THE HAGUE (AFP) - Efforts to revive a bid to forge a four-party Dutch coalition government again ran aground late Monday (June 12), almost three months after legislative elections.
"Despite our talks I have to conclude that the outcome is negative," said Herman Tjeenk Willink, who was appointed by the Dutch parliament to moderate the discussions.
His announcement came after a day-long informal meeting between current Prime Minister Mark Rutte and leaders of three other major parties at Rutte's official residence in The Hague.
Party leaders from the centre-right CDA, progressive D66 and ecologist leftwing GroenLinks met with Rutte and Tjeenk Willink in an effort to hammer out a new coalition to lead the lowlands country for the next four years.
But the talks again hit the buffers over differences between GroenLinks and the three other parties on Dutch immigration policy regarding North African countries, Tjeenk Willink said.
The three other parties - in particular the VVD and the CDA - want a strict policy to curb the influx of immigrants into The Netherlands, while pro-immigration GroenLinks wants the policy to be liberalised.
"I made a final proposal on how to deal with the issue," said Tjeenk Willink, adding it was not accepted by GroenLinks leader Jesse Klaver.
"I'm disappointed that the talks did not succeed," Tjeenk Willink said, adding that he needed time to ponder the next step.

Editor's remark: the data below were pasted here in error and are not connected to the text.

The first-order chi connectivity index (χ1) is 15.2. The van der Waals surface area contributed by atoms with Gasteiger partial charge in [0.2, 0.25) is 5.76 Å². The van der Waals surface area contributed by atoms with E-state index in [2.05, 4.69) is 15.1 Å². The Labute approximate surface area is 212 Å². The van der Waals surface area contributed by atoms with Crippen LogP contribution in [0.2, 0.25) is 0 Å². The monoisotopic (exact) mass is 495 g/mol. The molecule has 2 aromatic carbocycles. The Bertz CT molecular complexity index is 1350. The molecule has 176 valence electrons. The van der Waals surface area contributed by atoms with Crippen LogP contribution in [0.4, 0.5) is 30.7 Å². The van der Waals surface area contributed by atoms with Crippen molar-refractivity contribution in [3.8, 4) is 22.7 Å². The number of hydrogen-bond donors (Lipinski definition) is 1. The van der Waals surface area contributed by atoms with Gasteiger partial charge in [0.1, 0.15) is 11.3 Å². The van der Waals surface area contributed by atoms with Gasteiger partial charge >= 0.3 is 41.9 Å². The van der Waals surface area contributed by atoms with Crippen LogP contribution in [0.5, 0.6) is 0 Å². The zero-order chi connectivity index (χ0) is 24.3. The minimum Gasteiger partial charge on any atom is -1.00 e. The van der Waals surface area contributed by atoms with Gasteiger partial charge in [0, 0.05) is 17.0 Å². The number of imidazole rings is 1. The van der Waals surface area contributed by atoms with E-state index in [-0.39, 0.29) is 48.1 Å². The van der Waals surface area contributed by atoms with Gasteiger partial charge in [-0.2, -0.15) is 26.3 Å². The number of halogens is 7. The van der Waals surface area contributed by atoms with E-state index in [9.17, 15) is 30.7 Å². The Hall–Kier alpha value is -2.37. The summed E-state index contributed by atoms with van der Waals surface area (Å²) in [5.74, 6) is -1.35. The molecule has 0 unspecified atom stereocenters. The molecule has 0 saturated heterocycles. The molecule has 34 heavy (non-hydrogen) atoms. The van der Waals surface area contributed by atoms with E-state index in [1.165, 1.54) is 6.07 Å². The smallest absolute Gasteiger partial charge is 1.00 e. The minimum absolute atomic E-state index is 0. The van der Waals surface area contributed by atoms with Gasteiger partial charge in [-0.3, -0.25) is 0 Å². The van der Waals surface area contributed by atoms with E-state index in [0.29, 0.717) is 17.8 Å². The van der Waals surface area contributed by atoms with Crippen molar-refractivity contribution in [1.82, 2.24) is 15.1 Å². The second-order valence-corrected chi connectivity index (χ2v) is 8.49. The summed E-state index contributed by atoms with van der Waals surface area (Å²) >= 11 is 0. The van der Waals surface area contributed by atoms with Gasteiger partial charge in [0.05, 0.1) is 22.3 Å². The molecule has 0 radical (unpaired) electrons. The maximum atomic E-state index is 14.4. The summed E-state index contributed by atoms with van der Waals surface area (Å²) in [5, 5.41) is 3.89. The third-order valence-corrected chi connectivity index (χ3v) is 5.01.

Rutte's Liberal VVD emerged as the largest party in the March 15 elections, capturing 33 out of the 150 seats in the Dutch lower house of parliament.
But his initial bid to form a four-party coalition collapsed after eight weeks of talks over similar differences about immigration with GroenLinks.
The CDA and D66 have 19 seats each, but in combination with Rutte's VVD they still fall short of the 76 MPs needed for a parliamentary majority.
A breakdown in the talks raises the spectre of a minority government - or, if all else fails, fresh elections.
Most of the major parties have vowed not to work with the anti-Islam, anti-EU Geert Wilders even though his far-right Freedom Party boosted its support to come second in the March polls, winning 20 seats.
Coalition governments, and arduous negotiations to form them, are common in The Netherlands. Rutte took 54 days in 2012 to form his coalition, while the record stands at 208 days in 1977.